The classified forest of Bossematié, near Abengourou in Côte d’Ivoire, is a rare natural heritage. “Here, we still have hundred-year-old trees, we really have biodiversity. There are elephants, there are all kinds of animals and trees living together, it’s a forest full of many, many, many, many animals and trees,” explains Koua Mea Lucien Patrick, Head of Forest Management, Regional Directorate of Indenie Djuablin, SODEFOR. “Côte d’Ivoire has lost more than half of its forests. Today, with global warming, we will have to redouble our efforts to protect the few forests we currently have. »
Deforestation is indeed a major issue in Côte d’Ivoire, a country that produces more than 40% of the world’s supply of cocoa, the main ingredient in chocolate. According to Global Forest Watch, Côte d’Ivoire lost 26% of its primary rainforests between 2002 and 2020, with a significant portion of deforestation due to cocoa cultivation. To end deforestation and restore forest areas, the governments of Côte d’Ivoire and Ghana and 35 major cocoa and chocolate companies have partnered in the Cocoa & Forests Initiative since 2017. In Côte d’Ivoire, the government is taking action to restore its forest cover to 20% by 2030.
“We have an obligation to protect the classified forest of Bossematié because it brings very important biodiversity in the sub-region. It must be protected for the future, for our younger generations,” confirms Kouadio Elleby Joël, Head of Unit, Bossematié at SODEFOR. “[the forest] is much coveted by illegals. Ill-intentioned people who come to clear () want at all costs to sow and have a cocoa plantation in this forest. We also have hunters who come from elsewhere to shoot our elephants. () When I enter the classified forest and see clearing and incinerated natural species, it must be said that my heart aches, it shocks me. And really, I ask for support so we can save this forest. »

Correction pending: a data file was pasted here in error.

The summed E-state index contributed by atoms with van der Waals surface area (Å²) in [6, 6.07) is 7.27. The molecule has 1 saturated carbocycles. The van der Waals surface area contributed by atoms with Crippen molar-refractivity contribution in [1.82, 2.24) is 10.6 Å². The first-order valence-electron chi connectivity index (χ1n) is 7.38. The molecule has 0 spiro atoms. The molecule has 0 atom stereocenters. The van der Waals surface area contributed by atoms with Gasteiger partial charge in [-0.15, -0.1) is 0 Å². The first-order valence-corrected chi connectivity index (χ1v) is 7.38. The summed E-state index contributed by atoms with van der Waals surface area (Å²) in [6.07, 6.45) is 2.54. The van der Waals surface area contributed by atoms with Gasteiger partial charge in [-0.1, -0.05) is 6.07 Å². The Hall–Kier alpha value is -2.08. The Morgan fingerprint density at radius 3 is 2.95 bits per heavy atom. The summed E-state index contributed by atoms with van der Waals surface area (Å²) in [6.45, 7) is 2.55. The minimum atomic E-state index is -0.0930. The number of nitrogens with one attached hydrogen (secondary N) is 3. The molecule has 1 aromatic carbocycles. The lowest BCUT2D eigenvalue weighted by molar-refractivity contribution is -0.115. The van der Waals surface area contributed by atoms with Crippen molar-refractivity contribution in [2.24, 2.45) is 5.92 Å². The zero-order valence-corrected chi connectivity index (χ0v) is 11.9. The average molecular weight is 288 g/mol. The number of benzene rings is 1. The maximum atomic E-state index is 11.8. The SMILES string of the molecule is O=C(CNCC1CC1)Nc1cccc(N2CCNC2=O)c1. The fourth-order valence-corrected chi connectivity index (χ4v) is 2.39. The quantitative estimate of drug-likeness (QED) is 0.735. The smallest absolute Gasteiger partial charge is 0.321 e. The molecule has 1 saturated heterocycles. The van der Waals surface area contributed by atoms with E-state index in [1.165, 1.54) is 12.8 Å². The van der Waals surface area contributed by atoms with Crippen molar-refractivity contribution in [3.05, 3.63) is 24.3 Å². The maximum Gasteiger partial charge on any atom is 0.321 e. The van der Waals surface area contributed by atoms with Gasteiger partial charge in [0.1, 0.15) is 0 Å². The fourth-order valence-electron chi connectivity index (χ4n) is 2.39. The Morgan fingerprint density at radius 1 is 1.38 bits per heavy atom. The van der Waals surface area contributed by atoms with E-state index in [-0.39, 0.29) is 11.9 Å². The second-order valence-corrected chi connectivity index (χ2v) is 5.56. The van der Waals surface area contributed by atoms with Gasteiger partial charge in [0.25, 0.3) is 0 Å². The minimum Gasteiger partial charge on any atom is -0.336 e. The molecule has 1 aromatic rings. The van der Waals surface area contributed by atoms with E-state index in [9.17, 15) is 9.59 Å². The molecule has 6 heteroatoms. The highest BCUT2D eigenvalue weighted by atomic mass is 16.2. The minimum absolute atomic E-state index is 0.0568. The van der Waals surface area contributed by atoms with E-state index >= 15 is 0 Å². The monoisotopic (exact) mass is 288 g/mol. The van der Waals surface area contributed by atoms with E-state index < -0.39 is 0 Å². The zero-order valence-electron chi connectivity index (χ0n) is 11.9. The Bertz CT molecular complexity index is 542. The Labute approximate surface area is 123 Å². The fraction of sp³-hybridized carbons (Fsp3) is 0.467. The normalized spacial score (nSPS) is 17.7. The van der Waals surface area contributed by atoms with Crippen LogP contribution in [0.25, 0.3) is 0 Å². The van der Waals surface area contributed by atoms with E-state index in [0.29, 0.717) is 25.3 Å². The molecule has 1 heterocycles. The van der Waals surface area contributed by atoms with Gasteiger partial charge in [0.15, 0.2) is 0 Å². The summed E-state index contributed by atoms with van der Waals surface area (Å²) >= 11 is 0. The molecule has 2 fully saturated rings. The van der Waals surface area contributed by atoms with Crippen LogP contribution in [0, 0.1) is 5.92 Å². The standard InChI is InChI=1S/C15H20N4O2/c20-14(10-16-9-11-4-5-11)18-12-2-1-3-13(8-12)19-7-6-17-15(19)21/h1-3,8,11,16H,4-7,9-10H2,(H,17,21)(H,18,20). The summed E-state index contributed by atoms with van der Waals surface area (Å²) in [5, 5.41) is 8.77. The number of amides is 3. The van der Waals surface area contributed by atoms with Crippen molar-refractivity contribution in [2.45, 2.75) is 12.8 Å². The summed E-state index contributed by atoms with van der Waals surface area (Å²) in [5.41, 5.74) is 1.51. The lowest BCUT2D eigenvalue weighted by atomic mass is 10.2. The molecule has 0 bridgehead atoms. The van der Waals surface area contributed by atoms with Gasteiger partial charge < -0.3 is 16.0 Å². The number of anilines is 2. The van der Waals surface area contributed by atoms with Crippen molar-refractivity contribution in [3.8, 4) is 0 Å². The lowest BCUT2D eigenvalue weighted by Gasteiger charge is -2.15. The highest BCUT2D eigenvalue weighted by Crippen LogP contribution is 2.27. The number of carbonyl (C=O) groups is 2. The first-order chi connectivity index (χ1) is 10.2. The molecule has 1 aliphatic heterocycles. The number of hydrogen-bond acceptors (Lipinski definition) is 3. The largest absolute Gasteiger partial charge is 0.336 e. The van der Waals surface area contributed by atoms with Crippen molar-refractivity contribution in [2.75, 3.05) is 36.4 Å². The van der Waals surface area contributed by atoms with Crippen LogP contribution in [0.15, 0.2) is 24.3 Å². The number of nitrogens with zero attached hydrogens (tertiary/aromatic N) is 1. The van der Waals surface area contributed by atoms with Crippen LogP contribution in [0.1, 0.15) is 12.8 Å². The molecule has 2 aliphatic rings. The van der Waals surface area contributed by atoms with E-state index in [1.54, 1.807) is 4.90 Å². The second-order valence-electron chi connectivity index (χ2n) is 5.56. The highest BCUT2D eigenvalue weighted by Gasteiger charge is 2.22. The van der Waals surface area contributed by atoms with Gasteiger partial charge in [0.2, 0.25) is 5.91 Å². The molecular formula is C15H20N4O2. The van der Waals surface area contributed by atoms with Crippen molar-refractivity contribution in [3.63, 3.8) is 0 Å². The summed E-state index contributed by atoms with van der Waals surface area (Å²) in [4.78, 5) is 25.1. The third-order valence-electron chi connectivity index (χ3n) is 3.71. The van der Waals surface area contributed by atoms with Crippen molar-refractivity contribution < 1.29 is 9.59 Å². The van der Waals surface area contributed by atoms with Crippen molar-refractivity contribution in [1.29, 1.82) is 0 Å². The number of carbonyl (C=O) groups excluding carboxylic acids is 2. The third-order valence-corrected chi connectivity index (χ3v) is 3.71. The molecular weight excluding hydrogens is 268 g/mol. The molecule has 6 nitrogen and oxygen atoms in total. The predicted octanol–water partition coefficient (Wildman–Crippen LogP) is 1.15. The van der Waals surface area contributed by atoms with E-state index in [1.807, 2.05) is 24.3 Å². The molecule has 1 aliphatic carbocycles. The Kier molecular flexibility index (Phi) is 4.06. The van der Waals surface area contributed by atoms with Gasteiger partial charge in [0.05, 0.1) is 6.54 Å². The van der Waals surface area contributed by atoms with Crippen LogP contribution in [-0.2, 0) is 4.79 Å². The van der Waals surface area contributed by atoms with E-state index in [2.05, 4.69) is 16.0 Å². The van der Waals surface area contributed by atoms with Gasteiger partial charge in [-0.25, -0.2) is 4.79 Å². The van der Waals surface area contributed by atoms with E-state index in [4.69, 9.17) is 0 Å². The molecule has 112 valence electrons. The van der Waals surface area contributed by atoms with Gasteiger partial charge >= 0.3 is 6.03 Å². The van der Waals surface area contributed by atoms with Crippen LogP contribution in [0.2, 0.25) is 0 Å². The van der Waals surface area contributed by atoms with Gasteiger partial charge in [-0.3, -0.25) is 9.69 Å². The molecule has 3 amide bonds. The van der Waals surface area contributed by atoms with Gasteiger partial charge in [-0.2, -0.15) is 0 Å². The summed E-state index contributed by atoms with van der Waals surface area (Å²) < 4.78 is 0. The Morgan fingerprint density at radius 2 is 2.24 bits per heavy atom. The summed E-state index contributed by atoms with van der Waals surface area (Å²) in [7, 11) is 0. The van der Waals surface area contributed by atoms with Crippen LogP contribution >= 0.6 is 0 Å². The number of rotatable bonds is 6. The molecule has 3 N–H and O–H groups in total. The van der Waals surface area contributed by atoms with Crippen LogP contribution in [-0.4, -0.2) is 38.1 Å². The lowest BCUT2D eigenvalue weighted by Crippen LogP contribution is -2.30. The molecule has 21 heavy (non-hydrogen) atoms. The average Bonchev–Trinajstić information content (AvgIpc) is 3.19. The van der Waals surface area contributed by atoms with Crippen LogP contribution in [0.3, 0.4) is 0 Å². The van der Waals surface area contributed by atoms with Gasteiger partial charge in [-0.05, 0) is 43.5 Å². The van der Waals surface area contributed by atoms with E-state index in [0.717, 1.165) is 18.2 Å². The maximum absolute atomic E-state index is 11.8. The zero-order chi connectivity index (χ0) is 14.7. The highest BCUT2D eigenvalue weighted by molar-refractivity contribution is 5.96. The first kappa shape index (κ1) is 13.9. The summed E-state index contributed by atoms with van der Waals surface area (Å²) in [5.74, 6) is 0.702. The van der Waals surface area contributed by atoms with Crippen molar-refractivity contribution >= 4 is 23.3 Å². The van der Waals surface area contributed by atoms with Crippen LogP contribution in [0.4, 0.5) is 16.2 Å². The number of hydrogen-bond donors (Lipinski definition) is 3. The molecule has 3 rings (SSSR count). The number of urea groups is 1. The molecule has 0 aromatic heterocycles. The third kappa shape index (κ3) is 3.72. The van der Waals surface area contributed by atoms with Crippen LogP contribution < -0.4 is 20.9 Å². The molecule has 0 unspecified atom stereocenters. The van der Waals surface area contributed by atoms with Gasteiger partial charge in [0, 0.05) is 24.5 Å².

Indeed, protecting the forest is a difficult and dangerous mission: “Often, the agents who accompany us in our various missions are threatened in the forest. () Last August 10, we were attacked with a weapon using a twelve gauge. This did not prevent us from always carrying out our protection mission in this forest,” continues Kouadio Elleby Joël. To carry out the daily and night patrols, arrangements are necessary: “It takes lots and lots of resources, both human and financial and material. We need it to pay for small improvements: we need access roads to the different sites and human resources to be able to carry out this mission,” explains Koua Mea Lucien Patrick.
In addition to this surveillance, the agents carry out awareness-raising actions “to further involve the local populations in safeguarding this forest and also involve the customary and political authorities in this management of the forest,” continues the head of service. Another promising strategy for the future is the promotion of ecotourism, which “will consist of creating areas [to] allow tourists to better understand, to better visit the forest in different places. And I think it could help to get more involved in the management since, each time, we will see tourists. Thanks to ecotourism, we will be able to train guides, we will be able to give jobs to these populations who live around the forest and they will become more involved,” concludes the SODEFOR department head.